Project Description

Learning Automotive Visualization in Unreal Engine & Blender

Gabriella Krousaniotakis / February 4th, 2021 Blog#11

This past week I have been spending all of my time in Unreal Engine learning about automotive visualization, with particular emphasis on lighting, reflections, animating, camera shake and real time raytracing.

I had a lot of fun looking for 3d car models on Sketchfab and then importing them into Unreal. I also got to learn about the new Sun and Sky feature in 4.26 where you have more control and easier access to lighting options in the world outliner.

I also started learning how to use Blender, another 3d software. The reason for this is because a lot of the new models I now have access to come with a Blender file option which allows me to open up that file, adjust whatever I like about that model and then export it as an fbx to Unreal.

Sketchfab Car Models

I never knew about Sketchfab until I started doing a lot of Bernhard Reiders Automotive tutorials. I learned how to use the Datasmith plugin in Unreal to import glTF files from Sketchfab. What I love about this new discovery is that I can now have more options to pick from as far as adding assets to my UE projects.

I have more control over all of the individual parts of these models now as the file structure the models import as from Sketchfab all come in individually but are connected to the root . For instance, I can now animate specific parts of the car in sequencer.

The next step is to use Blender to separate the car wheels so that I can animate the wheels by manually rotating them in sequencer and adding some car shake.

I have found so many new 3d model options, that now I am flooded with creative ideas.

Lighting and Reflections

I have learned so much about lighting and reflections from Bernhard that I am so happy I took the time to go through almost all of his tutorials. I never thought I would enjoy working with 3d car models, let alone learning how they are so fun to use when learning about lighting and reflections as cars are so reflective to begin with.

The skills I gained particularly with using the new Sun feature in 4.26 has given me more options to choose from when working with lighting. Lighting is so important and it was the one area I have always struggled with.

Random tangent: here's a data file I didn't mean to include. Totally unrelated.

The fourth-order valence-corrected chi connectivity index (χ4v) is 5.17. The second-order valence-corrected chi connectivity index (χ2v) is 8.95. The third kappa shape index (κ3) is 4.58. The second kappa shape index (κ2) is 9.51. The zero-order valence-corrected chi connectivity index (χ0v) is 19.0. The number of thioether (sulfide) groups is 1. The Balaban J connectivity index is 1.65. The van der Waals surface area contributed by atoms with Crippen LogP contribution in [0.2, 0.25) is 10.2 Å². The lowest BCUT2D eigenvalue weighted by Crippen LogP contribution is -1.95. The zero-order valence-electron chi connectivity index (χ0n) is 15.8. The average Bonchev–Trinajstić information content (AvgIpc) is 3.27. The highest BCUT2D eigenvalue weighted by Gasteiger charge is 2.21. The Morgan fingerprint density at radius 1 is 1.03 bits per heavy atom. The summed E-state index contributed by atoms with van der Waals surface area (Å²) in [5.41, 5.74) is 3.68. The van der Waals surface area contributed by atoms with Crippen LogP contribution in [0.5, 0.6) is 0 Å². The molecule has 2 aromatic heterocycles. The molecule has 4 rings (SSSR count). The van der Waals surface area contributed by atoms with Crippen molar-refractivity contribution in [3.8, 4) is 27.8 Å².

The Sun feature is quite amazing. You can access the Directional Light and the Sky Atmosphere under one tab. Instead of having to search through your world outliner for each of these, they are all under the sun now…pun intended!

I took things step further when I started to animate the cars. One in particular, I added some exhaust and smoke niagra effects to and just keyframed the car movement to give the impression the car was actually animated and moving back and fourth.

I also created a camera shake blueprint and adjusted its intensity, which I then added to my sequencer timeline just as the car flies past the camera.

Blender

I decided to learn Blender this week, not only because it is a new 3d software I have been meaning to try out but because a lot of the models I now have access to on Sketchfab come with a Blender file.

After going through a few tutorials and spending a whole day just learning the interface, and learning how to navigate, which is very different from all the other 3d softwares I am used to, all that learning came into use when I wanted to remove a specific object from one of the car models I was working with.

Whenever learning a new software, it is just like learning a new language. It takes time for your brain to rewire itself to work like the software. After spending an entire day using it, and stepping away from it for a day, I was able to jump in, and do exactly what I needed to do in order to make certain changes to a 3d model.

The next goal is to learn how to rig in blender. I have heard it is very different from rigging in Maya, but it is worth learning as you never really know if you prefer something from something else unless you try.